It is a shocking story and one which she pieces together by skilfully juxtaposing Almqvist’s final hours on earth with the early stages of their forbidden romance. The flashbacks help to buffer the hospital sequences. When beginning her doctorate, she was engaged to a boyfriend who suddenly decided to end their three-year association. By then she was unhappily working in a lowly position in the National Library. His rejection gave her the impetus to apply for a scholarship in Denmark.

Ní Dhuibhne reveals how the pursuit of stories and folklore made her feel she was following in the footsteps of the Brothers Grimm — two of my heroes. All of these asides create a sense of the lives that are led, the interests and honours pursued by all of us, until age, illness and death intervene.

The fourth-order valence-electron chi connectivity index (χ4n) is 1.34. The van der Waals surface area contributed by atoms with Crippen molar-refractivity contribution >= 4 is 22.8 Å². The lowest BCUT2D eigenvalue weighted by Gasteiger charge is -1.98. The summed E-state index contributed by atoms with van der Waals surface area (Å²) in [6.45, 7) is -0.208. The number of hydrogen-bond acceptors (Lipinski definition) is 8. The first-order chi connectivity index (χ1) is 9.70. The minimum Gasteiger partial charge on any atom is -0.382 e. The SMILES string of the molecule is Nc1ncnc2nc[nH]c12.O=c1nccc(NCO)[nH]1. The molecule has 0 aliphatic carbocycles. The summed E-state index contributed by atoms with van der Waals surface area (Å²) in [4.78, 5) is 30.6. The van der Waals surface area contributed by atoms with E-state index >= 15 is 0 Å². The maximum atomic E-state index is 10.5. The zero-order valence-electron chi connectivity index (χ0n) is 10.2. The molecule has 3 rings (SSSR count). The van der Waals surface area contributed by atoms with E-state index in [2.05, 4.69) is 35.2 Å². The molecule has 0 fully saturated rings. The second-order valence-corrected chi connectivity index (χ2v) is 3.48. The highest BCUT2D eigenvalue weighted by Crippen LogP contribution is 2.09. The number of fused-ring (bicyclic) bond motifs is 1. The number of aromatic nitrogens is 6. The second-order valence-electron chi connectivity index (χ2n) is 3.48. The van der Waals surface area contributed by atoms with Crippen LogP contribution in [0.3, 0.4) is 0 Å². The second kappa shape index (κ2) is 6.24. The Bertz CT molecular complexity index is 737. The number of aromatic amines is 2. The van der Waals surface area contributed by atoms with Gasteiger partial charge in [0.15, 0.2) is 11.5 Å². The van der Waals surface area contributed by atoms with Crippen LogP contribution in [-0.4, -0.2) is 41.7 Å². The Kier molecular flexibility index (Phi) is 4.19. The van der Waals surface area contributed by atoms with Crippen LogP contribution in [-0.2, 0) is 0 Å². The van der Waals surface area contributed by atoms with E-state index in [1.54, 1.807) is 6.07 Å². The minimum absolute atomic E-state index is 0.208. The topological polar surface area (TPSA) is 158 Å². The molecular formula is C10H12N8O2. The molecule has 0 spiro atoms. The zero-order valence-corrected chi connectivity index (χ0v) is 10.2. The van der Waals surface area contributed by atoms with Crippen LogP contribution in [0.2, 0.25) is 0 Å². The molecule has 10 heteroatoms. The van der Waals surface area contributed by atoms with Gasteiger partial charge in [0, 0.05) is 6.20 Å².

A very Irish writer has written a very Irish book which is also vivid social history and will resonate with people from many countries.

Almqvist was wonderful. Their life, however, was not easy. He insisted they would not marry until she had completed her doctorate. Within nine months of their wedding day in Sweden in 1982, she was giving birth to the first of their two sons, while Almqvist, then 52, was also in hospital, having a triple bypass. There was no honeymoon.

Of their many trips taken together, she commemorates the final one, an often-discussed plan to visit the Danish island of Bornholm. When they finally arrive, Bo is exhausted. While she sets off on a bike, he remains in the hotel room, translating an Icelandic saga into Swedish. He dedicates it to her as a present. Later she grasps his intent: a farewell gift to her.

Twelve Thousand Days is approachable, direct, understandably touched by regret, and motivated by a very human fury.